By Dan Froomkin
4:25 PM ET, 03/ 5/2009
Dan Froomkin is off on Friday. The blog will resume on Monday.
The continuing media chatter about right-wing talk show giant Rush Limbaugh's inordinate influence over Republican Party officials is, undoubtedly, a distraction. There are much more important things for us to be talking about.
But now the chatter has gotten meta -- about who is responsible for the chatter in the first place. Is it the Republicans whose slavish devotion has recently gotten so bald that it's truly hard to ignore? Is it the media -- especially the cable hosts and the mainstream reporters who follow their lead?
Or could it be -- the White House?
A not particularly persuasive story yesterday by Jonathan Martin in Politico set off this latest storm. Martin wrote that the depiction of Limbaugh "as the new face of the Republican Party" was the result of "a full-scale effort first hatched by some of the most familiar names in politics" and was "now being guided in part from inside the White House."
Time's Michael Scherer dutifully took the story and ran with it, extrapolating that Obama -- who during the campaign railed against distractions raised by opponent John McCain, and who of late has taken to condemning the shallowness of the "cable chatter" -- was now being as bad as those he criticized.
"At a time of unprecedented threats to the United States, a time of financial collapse, bank failures and record layoffs, at a time when the credit crisis has not been solved, and the stock market is in free fall, at a time of stagnating wars, rising terrorism in Pakistan and growing nuclear potential in Iran, the White House has done the easy thing," Scherer wrote. "It has asked the American people to focus their attention not on solving the problems, but on a big-mouthed entertainer in Florida. This may be smart politics. But it is also the same petty strategy that John McCain employed during the presidential campaign, the one that our new president promised to rise above."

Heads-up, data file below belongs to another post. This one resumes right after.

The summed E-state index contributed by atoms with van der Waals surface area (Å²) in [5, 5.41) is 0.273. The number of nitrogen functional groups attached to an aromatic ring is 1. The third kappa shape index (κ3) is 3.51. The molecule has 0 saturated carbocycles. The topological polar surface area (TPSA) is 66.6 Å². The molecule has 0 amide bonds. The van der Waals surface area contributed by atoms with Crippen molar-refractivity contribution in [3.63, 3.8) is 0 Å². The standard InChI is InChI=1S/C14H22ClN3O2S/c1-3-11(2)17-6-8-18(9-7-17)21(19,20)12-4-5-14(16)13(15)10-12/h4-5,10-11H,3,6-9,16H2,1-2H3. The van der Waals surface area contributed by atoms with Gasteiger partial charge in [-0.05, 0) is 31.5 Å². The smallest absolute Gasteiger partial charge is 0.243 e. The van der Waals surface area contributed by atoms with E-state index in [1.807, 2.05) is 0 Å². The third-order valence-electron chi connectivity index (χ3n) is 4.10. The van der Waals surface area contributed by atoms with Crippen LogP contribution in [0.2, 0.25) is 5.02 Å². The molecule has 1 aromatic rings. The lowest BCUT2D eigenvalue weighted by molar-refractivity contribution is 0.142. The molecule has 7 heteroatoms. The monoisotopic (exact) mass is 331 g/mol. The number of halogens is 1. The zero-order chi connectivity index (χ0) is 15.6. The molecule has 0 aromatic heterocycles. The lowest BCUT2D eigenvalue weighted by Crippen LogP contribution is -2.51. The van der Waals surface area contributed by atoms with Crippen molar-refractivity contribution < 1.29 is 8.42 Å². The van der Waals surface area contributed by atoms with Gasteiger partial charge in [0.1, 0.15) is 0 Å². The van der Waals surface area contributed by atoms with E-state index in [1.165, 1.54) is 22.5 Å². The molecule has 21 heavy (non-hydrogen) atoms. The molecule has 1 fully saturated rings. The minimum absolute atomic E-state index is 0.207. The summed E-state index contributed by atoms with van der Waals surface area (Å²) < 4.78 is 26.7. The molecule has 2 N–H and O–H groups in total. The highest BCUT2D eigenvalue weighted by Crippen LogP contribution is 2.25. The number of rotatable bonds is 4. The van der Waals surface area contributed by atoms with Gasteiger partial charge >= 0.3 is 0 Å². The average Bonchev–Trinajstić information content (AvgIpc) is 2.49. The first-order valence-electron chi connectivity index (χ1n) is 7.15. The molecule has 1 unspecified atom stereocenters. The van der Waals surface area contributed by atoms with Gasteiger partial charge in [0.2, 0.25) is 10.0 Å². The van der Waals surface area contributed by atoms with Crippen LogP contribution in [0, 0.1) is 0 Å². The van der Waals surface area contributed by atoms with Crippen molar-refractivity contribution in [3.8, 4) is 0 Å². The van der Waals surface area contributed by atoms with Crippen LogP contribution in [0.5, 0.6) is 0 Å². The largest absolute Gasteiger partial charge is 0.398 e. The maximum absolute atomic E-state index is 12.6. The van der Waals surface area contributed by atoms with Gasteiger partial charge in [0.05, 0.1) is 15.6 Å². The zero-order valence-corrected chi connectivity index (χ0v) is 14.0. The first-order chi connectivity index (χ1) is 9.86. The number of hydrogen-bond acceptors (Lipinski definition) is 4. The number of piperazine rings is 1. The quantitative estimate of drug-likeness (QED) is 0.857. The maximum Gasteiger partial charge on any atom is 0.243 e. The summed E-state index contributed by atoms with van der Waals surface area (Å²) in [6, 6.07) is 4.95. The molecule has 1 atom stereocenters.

Except it's just not true. Even if you credit the White House for considerably more involvement in the Limbaugh matter than has been proven, the overwhelming preponderance of its energy has been going into trying to engage the public on the most serious issues imaginable.
And even if the White House put out a little bait, it was the media that chose to take it. And not stop talking about it.
Greg Sargent at Whorunsgov.com goes back to the story in Politico and notices: "The piece explicitly says that groups outside the White House -- the DCCC, the Center for American Progress, and the labor-backed Americans United for Change -- were the first to push the strategy."
This morning, House minority leader John Boehner took up the cudgel on the Washington Post op-ed page, writing that "in a carefully calculated campaign, operatives and allies of the Obama administration are seeking to divert attention toward radio host Rush Limbaugh, and away from a debate about our alternative solutions on the economy and the irresponsible spending binge they are presiding over....
"Moments like this demand the kind of cooperation and new way of doing business that Obama has promised. Instead, those around him are taking to the airwaves and the pages of our nation's newspapers to carry out a campaign intended to change the subject and divert attention from what matters most: finding a way to work together to get our economy moving again."
But as Steve Benen blogs for Washington Monthly: "I don't think Boehner fully appreciates the point of 'diversionary tactics.' As the Minority Leader sees it, Democrats don't want to talk about their economic policies, so they're talking about Limbaugh.
"But here's the follow-up question: why would Democrats be reluctant to talk about their economic policies? Americans like the Democrats' economic policies."
Ben Armbruster of Thinkprogress watches the White House conspiracy theory taking root on Fox News.
And while David von Drehle writes for Time that it was a monumental act of hubris for Gibbs to equate Limbaugh's "I hope Obama fails" with "wishing and hoping for economic failure in this country," I think the distinction is not that great at this point.
Obama's fortune is inextricably linked with the nation's economy. As Obama acknowledged -- with surprising candor -- to an audience in Fort Myers, Fla., early last month: "If it turns out that a few years from now people don't feel like the economy's turned around, that we're still having problems, that folks are still unemployed, that our health care system's not more efficient, then, you know...I mean, I expect to be judged by results. And -- and there's no -- you know, I'm not going to make any excuses. If stuff hasn't worked and people don't feel like I've led the country in the right direction, then you'll have a new president."